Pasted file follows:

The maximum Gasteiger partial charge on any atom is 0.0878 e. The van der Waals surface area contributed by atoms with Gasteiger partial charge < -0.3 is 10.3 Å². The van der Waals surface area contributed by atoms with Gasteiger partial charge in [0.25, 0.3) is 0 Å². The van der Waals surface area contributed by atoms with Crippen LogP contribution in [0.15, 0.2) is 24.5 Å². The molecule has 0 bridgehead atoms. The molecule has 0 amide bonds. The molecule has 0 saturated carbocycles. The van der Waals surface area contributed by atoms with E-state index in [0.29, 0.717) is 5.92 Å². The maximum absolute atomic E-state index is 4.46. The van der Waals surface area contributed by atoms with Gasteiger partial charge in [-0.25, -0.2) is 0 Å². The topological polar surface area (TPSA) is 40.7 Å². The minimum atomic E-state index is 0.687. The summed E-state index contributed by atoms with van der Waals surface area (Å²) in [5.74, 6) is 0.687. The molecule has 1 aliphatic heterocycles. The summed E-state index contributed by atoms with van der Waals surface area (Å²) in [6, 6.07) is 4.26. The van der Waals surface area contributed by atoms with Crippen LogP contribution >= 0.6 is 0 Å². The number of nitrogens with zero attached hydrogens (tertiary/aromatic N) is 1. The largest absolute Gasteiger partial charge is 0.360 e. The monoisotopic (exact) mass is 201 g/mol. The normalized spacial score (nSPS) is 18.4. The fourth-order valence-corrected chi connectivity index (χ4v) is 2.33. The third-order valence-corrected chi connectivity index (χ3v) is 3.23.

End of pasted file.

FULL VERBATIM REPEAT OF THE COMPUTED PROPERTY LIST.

The maximum Gasteiger partial charge on any atom is 0.0878 e. The van der Waals surface area contributed by atoms with Gasteiger partial charge < -0.3 is 10.3 Å². The van der Waals surface area contributed by atoms with Gasteiger partial charge in [0.25, 0.3) is 0 Å². The van der Waals surface area contributed by atoms with Crippen LogP contribution in [0.15, 0.2) is 24.5 Å². The molecule has 0 bridgehead atoms. The molecule has 0 amide bonds. The molecule has 0 saturated carbocycles. The van der Waals surface area contributed by atoms with E-state index in [0.29, 0.717) is 5.92 Å². The maximum absolute atomic E-state index is 4.46. The van der Waals surface area contributed by atoms with Gasteiger partial charge in [-0.25, -0.2) is 0 Å². The topological polar surface area (TPSA) is 40.7 Å². The minimum atomic E-state index is 0.687. The summed E-state index contributed by atoms with van der Waals surface area (Å²) in [5.74, 6) is 0.687. The molecule has 1 aliphatic heterocycles. The summed E-state index contributed by atoms with van der Waals surface area (Å²) in [6, 6.07) is 4.26. The van der Waals surface area contributed by atoms with Crippen LogP contribution >= 0.6 is 0 Å². The number of nitrogens with zero attached hydrogens (tertiary/aromatic N) is 1. The largest absolute Gasteiger partial charge is 0.360 e. The monoisotopic (exact) mass is 201 g/mol. The normalized spacial score (nSPS) is 18.4. The fourth-order valence-corrected chi connectivity index (χ4v) is 2.33. The third-order valence-corrected chi connectivity index (χ3v) is 3.23.